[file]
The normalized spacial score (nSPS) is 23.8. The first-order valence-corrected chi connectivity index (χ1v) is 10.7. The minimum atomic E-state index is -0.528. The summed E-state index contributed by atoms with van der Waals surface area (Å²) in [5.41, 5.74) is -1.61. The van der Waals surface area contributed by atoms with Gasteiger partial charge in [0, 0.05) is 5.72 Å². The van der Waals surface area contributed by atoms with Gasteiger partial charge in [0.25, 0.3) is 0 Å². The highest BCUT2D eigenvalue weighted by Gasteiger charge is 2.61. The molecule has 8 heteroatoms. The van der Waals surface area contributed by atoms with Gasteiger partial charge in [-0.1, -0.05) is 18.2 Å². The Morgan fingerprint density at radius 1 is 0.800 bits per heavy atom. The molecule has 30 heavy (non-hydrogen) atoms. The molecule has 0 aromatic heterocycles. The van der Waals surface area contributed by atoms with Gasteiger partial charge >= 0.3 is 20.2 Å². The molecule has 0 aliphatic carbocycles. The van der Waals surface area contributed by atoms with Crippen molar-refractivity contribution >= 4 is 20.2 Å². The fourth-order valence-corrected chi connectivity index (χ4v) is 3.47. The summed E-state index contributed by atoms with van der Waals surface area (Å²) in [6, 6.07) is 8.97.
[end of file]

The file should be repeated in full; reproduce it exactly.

The normalized spacial score (nSPS) is 23.8. The first-order valence-corrected chi connectivity index (χ1v) is 10.7. The minimum atomic E-state index is -0.528. The summed E-state index contributed by atoms with van der Waals surface area (Å²) in [5.41, 5.74) is -1.61. The van der Waals surface area contributed by atoms with Gasteiger partial charge in [0, 0.05) is 5.72 Å². The van der Waals surface area contributed by atoms with Gasteiger partial charge in [0.25, 0.3) is 0 Å². The highest BCUT2D eigenvalue weighted by Gasteiger charge is 2.61. The molecule has 8 heteroatoms. The van der Waals surface area contributed by atoms with Gasteiger partial charge in [-0.1, -0.05) is 18.2 Å². The Morgan fingerprint density at radius 1 is 0.800 bits per heavy atom. The molecule has 30 heavy (non-hydrogen) atoms. The molecule has 0 aromatic heterocycles. The van der Waals surface area contributed by atoms with Gasteiger partial charge >= 0.3 is 20.2 Å². The molecule has 0 aliphatic carbocycles. The van der Waals surface area contributed by atoms with Crippen molar-refractivity contribution >= 4 is 20.2 Å². The fourth-order valence-corrected chi connectivity index (χ4v) is 3.47. The summed E-state index contributed by atoms with van der Waals surface area (Å²) in [6, 6.07) is 8.97.